What did you most appreciate about the Faculty/College?
The staff at Imperial College London are of the highest calibre in their field of study, which is reflected in the excellent standard of teaching and supervision. In addition, the connections that the Faculty of Medicine has with other teaching facilities was evident through the variety of external specialist lecturers keeping the teaching element engaging and diverse. The well-equipped lab my colleagues to conduct in-depth research using cutting-edge technology.

How did it feel to receive the Dean's Prize?
I was very pleased to receive the Dean's Prize and appreciate the College for the recognition.

What are you doing now/What do you plan on doing after graduation?
Since finishing the course, I secured a role as a Reproductive Technologist at City Fertility in London, performing andrology within the IVF lab, where I plan to train to become an embryologist.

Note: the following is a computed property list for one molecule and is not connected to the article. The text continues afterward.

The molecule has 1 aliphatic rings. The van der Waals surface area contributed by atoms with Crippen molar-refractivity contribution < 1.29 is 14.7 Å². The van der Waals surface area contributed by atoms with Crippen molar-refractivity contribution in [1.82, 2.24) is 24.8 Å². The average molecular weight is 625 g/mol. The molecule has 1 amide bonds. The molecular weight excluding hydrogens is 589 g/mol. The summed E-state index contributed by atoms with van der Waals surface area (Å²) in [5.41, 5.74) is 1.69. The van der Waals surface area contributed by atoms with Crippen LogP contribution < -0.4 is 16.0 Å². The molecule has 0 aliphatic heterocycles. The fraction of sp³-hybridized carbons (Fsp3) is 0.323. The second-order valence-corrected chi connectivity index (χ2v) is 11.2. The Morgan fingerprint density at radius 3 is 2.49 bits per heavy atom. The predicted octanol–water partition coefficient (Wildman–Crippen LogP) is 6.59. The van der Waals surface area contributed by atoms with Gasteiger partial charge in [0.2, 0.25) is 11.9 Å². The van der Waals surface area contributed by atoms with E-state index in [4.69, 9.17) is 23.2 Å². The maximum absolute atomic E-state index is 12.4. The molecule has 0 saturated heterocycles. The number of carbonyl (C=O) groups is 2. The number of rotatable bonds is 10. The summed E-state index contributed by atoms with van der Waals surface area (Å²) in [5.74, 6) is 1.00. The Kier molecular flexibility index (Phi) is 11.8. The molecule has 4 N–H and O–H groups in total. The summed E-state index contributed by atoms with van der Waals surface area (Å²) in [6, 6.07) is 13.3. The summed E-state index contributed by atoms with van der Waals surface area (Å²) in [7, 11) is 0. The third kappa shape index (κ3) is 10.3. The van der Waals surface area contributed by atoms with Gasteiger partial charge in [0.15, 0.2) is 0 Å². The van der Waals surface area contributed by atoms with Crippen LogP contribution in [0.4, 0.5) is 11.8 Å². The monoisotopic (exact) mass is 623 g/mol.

MRes Cancer Biology - Ritobrata Ghose


Ritobrata GhoseWhat did you most enjoy about your course?
The course is very well structured and offers students ample opportunity to delve deep into the real-world aspects of academic research. I was given a significant amount of freedom by the supervisors of my projects, which really allowed me to explore, innovate and produce novel approaches to tackling some of the impending questions in cancer biology.

What did you most appreciate about the Faculty/College?
I have been part of the Imperial College family since my BSc. This allows me to really interact with and make the most of the wide collaborative mindset at the university. The Faculty of Natural Sciences, Faculty of Medicine and more specifically the Department of Surgery and Cancer is very well placed across various campuses to allow for interdisciplinary meetings, interactions and discussions which is a critical source of creativity and novelty in science. This, for me, has been one of the highlights of being at Imperial.